Issue Date: April 9, 2007
What Are We Getting For The Money?
In its 2004 strategic plan, the National Nanotechnology Initiative (NNI) laid out four goals for itself: maintain a world-class R&D program; facilitate the transfer of technology into products for economic growth; support the responsible development of nanotechnology; and develop educational resources, a skilled workforce, and supporting infrastructure and tools to advance nanotechnology.
Backing these goals is about $1.4 billion in annual spending by U.S. government agencies. Six years after NNI was created, it's reasonable to ask where the money has gone and what it's bought in return.
More than 70% of the government money funds research on fundamental processes, materials, and devices. The next largest chunk at about 11%, or a proposed $160 million for fiscal 2008, goes toward research facilities and equipment. Since 2001, more than 60 facilities, centers, and networks have emerged under NNI.
"When you think about return on investment, you can pretty easily figure out what the investment part is because those numbers are somewhat fixed and visible," explains Edward K. Moran, director of product innovation at the professional services firm Deloitte & Touche USA. Moran served on a National Academies committee that published the first triennial review of NNI in September 2006.
Figuring out the return, Moran says, is where the thinking "starts to get fuzzy." The review committee was challenged from the beginning by having to parse out what is and isn't nanotech-related spending and by conflicting definitions of nanotechnology itself. Moran and the rest of the committee were struck by how few metrics have been put in place and how little data is being collected. Without these, he says, there's no way to gauge progress.
"When government people look at outputs vis-à-vis science and technology, they have two suggestions: patents and papers," Moran says. And U.S.-funded scientists have generated several thousands of both related to nanotechnology in the past decade.
"Those are definitely data points, but considering that less than 10% of patents ever generate a dollar of revenue, is that really a metric you should use?" Moran calls patents a "very, very weak proxy for economic growth." And the publication of papers, he adds, probably is not driven by the need to demonstrate commercial results and may indicate many things other than economic return.
"One needs to raise these questions because they clearly indicate that you can maybe come to some qualitative conclusions, but it is very difficult to come to real quantitative ones," Moran explains. "They also point to recommendations and changes going forward." The bottom line, the review committee concluded, is that NNI is having a positive effect on coordinating nanoscale R&D across the federal government, but the committee found it "difficult at best to make any firm projections of economic impacts."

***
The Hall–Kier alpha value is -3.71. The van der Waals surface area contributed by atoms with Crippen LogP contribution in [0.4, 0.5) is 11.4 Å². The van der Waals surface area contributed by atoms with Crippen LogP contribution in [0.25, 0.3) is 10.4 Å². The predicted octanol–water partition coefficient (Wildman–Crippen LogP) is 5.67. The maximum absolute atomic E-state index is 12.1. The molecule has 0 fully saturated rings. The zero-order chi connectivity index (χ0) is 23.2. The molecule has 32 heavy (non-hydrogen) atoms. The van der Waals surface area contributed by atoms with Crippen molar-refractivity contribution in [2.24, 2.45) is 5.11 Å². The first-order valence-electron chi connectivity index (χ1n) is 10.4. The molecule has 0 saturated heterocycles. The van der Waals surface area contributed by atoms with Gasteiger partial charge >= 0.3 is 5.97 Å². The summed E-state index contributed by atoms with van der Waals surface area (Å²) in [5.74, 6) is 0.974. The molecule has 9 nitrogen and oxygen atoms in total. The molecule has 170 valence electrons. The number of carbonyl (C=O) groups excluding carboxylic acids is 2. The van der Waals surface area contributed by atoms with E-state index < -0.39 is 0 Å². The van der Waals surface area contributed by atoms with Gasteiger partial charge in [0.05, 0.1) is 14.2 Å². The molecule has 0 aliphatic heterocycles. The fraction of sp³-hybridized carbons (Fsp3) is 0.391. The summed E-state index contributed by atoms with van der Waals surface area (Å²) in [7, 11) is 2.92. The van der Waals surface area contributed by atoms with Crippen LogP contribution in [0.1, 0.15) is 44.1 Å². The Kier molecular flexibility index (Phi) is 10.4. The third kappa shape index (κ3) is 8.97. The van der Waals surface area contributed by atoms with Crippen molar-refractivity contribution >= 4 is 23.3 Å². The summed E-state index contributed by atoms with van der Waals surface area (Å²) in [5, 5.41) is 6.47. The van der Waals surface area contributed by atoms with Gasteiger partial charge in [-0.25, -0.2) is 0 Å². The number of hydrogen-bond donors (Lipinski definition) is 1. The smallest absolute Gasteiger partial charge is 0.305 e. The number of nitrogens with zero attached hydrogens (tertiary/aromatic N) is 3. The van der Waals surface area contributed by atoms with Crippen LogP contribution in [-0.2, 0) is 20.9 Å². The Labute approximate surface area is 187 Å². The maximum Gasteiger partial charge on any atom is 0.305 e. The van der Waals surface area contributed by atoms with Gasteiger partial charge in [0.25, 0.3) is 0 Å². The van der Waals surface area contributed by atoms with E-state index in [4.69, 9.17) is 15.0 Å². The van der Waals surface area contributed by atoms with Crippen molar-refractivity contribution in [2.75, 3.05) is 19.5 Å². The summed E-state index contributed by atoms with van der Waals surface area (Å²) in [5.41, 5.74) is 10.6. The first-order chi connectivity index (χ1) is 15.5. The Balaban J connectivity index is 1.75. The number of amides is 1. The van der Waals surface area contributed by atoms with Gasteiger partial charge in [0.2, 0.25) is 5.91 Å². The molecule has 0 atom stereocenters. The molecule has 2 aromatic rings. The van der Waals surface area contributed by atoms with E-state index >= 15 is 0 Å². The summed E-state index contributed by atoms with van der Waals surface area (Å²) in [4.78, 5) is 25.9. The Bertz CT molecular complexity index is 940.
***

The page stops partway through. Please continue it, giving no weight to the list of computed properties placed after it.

Of course, not all of NNI's goals are related to commercial development and economic growth. "One goal is to maintain a world-class R&D program, and you could argue that a manifestation of that are these various research facilities springing up seemingly everywhere," Moran says. Whether there are too many of them is unclear, but he believes that coordination and competition are in place, along with a demand for their use.
Tim E. Harper, chief executive officer of Cientifica, a U.K.-based market research and consulting firm, points out that the facilities are helping to bring together scientists and engineers from across disciplines to "leverage the whole of science." Many are producing good science, while others are spinning out companies or interacting closely with industry, he says, "but the output tends to be patchy."
"It's probably time to figure out which of these centers are actually doing great work and focusing on applications that will have an economic effect and which have been going down blind alleys," Harper says. But commercial results are not the only criteria by which to judge centers. Doing great basic science with no links to industry isn't necessarily bad, he says, and neither are strong commercialization efforts but no scientific publications.
When government funding started to be set up in the years before NNI, there wasn't a clear idea what direction nanotechnology would take, Harper explains. "We were really working in the dark, so I think it's probably time for a critical reevaluation," he says. "There isn't an infinite budget here, so we need to find ways to stimulate the good centers and either refocus or close down the ones that are probably not going to produce very much."
In the past 10 years, a primary industry based on nanomaterials has emerged. "You can buy nanomaterials off the shelf," Harper remarks. "And now we'll be moving more and more into seeing higher-value-added applications emerge." These are expected to include advances in drug delivery systems and medical diagnostics.
"Government funding is flattening now because we've built the infrastructure and we don't need that big capital investment," Harper says. Money will still go to fund research, scientists, and equipment, but at a lower level. "What we'll see now is corporations and private funding taking up the slack."
The National Academies committee concluded that the federal government should sustain support of NNI and ensure a balance between short-term goals and long-term R&D. Investments over the past several years, it concluded, are beginning to bear fruit and provide a framework for continued growth and achievement. And this has included the creation of facilities and tools that are beyond the means of any single organization.
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